merger resulted in a new entity, namely, American.
Prior to the merger each of the three separate companies were engaged in unrelated tax controversies with the Government.
The Government argues that it has the right to reduce or diminish any 1953 recovery by American (as successor to Hercules) by the claimed 1953 underpayments of American's predecessor company Riverside, despite the fact that it is absolutely barred from assessing and collecting the alleged underpaid taxes. In essence it contends that although these companies operated independently they now have merged and any payment made will necessarily be received by the stockholders of a corporation which underpaid its taxes. It is claimed that such a result would be inequitable and equitable principles require that all aspects of a refund claim must be examined in order to see that justice is done.
We reject this contention for the following reasons:
"Recoupment is in the nature of a defense arising out of some feature of the transaction upon which the plaintiff's action is grounded.' * * * It has never been thought to allow one transaction to be offset against another, but only to permit a transaction which is made the subject of suit by a plaintiff to be examined in all its aspects, and judgment to be rendered that does justice in view of the one transaction as a whole.' (Emphasis supplied) Rothensies v. Electric Storage Battery Co., 329 U.S. 296, 299, 67 S. Ct. 271, 272, 91 L. Ed. 296 (1946).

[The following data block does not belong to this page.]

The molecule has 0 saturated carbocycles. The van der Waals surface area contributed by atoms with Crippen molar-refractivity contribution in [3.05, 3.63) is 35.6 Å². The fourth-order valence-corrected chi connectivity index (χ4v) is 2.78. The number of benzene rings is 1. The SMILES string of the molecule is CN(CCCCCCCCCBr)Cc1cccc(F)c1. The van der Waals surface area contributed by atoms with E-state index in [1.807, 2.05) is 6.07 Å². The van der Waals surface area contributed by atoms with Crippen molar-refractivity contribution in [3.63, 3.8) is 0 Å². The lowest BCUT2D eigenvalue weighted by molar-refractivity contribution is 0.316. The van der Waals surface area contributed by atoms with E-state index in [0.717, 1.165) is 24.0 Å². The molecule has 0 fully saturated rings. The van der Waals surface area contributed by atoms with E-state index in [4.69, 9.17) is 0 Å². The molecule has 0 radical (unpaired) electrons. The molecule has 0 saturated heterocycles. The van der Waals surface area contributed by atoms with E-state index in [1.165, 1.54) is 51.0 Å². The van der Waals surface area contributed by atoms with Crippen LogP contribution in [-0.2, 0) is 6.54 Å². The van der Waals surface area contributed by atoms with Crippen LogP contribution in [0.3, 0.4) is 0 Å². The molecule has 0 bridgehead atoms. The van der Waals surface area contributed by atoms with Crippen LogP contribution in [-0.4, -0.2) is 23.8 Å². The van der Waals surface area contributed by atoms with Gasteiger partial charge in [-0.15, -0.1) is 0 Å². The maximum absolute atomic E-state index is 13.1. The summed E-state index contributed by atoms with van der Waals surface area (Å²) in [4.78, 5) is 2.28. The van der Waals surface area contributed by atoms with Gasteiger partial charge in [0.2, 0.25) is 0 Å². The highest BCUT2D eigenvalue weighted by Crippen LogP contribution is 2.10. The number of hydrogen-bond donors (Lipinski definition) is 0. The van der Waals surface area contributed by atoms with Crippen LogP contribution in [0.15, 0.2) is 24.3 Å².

In this case the 'one transaction' in issue is Hercules' right to a refund for 1953. Success or failure depends on how Hercules computed its taxes for the year 1953. Riverside's method of determining its tax liability for 1953 has absolutely no bearing on the 'one transaction' sued upon.
Also, since collection of these 1953 underpaid taxes against American (Riverside) is barred by the statute of limitations, they may not be recouped in this proceeding to recover Hercules' overpaid taxes in 1953. Rothensies v. Electric Storage Battery Co., supra, pp. 299-303, 67 S. Ct. 271.
'Although here a hardship on the Government results from the taxpayer's inconsistency, the correlative provisions of this same statute will, in the converse of the instant situation, work an equal hardship on the taxpayer.' American Light & Traction Co. v. Harrison, 142 F.2d 639, 154 A.L.R. 1042 (7 Cir. 1944), noted with approval by the Supreme Court in Rothensies v. Electric Storage Battery Co., supra, p. 302, 67 S. Ct. 271.
And now, this 15th day of October, 1964, the plaintiff's motion to strike paragraphs 6 and 7 of the defendant's Amended Answer is granted.